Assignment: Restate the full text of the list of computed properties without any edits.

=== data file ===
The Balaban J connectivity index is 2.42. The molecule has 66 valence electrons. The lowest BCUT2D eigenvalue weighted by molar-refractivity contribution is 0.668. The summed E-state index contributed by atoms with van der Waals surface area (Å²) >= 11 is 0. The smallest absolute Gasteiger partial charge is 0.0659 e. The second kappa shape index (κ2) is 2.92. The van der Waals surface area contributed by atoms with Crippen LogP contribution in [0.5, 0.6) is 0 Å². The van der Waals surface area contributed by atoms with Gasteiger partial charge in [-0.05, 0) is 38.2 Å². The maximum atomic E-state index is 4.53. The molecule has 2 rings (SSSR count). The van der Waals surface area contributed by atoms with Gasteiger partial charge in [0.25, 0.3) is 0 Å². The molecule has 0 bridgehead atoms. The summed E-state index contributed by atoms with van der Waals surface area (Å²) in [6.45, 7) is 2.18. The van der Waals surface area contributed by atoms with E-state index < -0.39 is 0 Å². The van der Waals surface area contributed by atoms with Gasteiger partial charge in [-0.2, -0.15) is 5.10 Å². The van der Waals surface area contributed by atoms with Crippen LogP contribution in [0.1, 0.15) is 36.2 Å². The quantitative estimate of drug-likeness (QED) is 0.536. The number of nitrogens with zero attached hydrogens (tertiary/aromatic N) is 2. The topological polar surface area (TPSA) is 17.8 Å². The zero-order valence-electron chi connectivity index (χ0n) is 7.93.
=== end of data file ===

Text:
The Balaban J connectivity index is 2.42. The molecule has 66 valence electrons. The lowest BCUT2D eigenvalue weighted by molar-refractivity contribution is 0.668. The summed E-state index contributed by atoms with van der Waals surface area (Å²) >= 11 is 0. The smallest absolute Gasteiger partial charge is 0.0659 e. The second kappa shape index (κ2) is 2.92. The van der Waals surface area contributed by atoms with Crippen LogP contribution in [0.5, 0.6) is 0 Å². The van der Waals surface area contributed by atoms with Gasteiger partial charge in [-0.05, 0) is 38.2 Å². The maximum atomic E-state index is 4.53. The molecule has 2 rings (SSSR count). The van der Waals surface area contributed by atoms with Gasteiger partial charge in [0.25, 0.3) is 0 Å². The molecule has 0 bridgehead atoms. The summed E-state index contributed by atoms with van der Waals surface area (Å²) in [6.45, 7) is 2.18. The van der Waals surface area contributed by atoms with E-state index < -0.39 is 0 Å². The van der Waals surface area contributed by atoms with Gasteiger partial charge in [-0.2, -0.15) is 5.10 Å². The van der Waals surface area contributed by atoms with Crippen LogP contribution in [0.1, 0.15) is 36.2 Å². The quantitative estimate of drug-likeness (QED) is 0.536. The number of nitrogens with zero attached hydrogens (tertiary/aromatic N) is 2. The topological polar surface area (TPSA) is 17.8 Å². The zero-order valence-electron chi connectivity index (χ0n) is 7.93.